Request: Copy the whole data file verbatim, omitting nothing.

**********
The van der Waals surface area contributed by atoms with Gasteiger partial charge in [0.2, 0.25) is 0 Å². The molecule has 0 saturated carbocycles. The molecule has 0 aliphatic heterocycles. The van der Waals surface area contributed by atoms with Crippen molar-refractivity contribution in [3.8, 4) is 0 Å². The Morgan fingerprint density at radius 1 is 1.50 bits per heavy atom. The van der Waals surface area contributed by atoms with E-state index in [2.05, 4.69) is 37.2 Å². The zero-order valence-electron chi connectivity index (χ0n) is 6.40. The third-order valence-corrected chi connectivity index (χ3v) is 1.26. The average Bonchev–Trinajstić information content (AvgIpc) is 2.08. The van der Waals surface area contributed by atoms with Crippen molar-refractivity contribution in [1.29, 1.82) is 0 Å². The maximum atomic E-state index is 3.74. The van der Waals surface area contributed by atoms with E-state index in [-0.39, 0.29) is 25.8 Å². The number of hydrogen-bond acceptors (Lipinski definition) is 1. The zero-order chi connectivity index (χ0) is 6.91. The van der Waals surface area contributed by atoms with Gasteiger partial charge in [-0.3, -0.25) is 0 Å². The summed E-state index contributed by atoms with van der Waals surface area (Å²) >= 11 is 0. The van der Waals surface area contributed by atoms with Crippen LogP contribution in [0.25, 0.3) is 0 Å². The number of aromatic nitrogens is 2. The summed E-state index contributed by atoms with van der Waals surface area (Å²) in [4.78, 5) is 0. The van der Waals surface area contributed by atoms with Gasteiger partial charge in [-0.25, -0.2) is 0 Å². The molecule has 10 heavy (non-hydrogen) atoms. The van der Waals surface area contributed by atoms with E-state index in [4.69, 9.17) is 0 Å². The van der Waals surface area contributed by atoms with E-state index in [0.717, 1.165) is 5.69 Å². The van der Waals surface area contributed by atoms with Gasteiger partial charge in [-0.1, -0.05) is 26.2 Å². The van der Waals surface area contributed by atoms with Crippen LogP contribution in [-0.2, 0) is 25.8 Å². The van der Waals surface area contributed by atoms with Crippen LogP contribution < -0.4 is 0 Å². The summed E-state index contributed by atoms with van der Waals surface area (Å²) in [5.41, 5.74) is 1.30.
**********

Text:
The van der Waals surface area contributed by atoms with Gasteiger partial charge in [0.2, 0.25) is 0 Å². The molecule has 0 saturated carbocycles. The molecule has 0 aliphatic heterocycles. The van der Waals surface area contributed by atoms with Crippen molar-refractivity contribution in [3.8, 4) is 0 Å². The Morgan fingerprint density at radius 1 is 1.50 bits per heavy atom. The van der Waals surface area contributed by atoms with E-state index in [2.05, 4.69) is 37.2 Å². The zero-order valence-electron chi connectivity index (χ0n) is 6.40. The third-order valence-corrected chi connectivity index (χ3v) is 1.26. The average Bonchev–Trinajstić information content (AvgIpc) is 2.08. The van der Waals surface area contributed by atoms with Crippen molar-refractivity contribution in [1.29, 1.82) is 0 Å². The maximum atomic E-state index is 3.74. The van der Waals surface area contributed by atoms with E-state index in [-0.39, 0.29) is 25.8 Å². The number of hydrogen-bond acceptors (Lipinski definition) is 1. The zero-order chi connectivity index (χ0) is 6.91. The van der Waals surface area contributed by atoms with Gasteiger partial charge in [-0.3, -0.25) is 0 Å². The summed E-state index contributed by atoms with van der Waals surface area (Å²) >= 11 is 0. The van der Waals surface area contributed by atoms with Crippen LogP contribution in [0.25, 0.3) is 0 Å². The number of aromatic nitrogens is 2. The summed E-state index contributed by atoms with van der Waals surface area (Å²) in [4.78, 5) is 0. The van der Waals surface area contributed by atoms with Gasteiger partial charge in [-0.25, -0.2) is 0 Å². The molecule has 10 heavy (non-hydrogen) atoms. The van der Waals surface area contributed by atoms with E-state index in [4.69, 9.17) is 0 Å². The van der Waals surface area contributed by atoms with E-state index in [0.717, 1.165) is 5.69 Å². The van der Waals surface area contributed by atoms with Gasteiger partial charge in [-0.1, -0.05) is 26.2 Å². The van der Waals surface area contributed by atoms with Crippen LogP contribution in [-0.2, 0) is 25.8 Å². The van der Waals surface area contributed by atoms with Crippen LogP contribution < -0.4 is 0 Å². The summed E-state index contributed by atoms with van der Waals surface area (Å²) in [5.41, 5.74) is 1.30.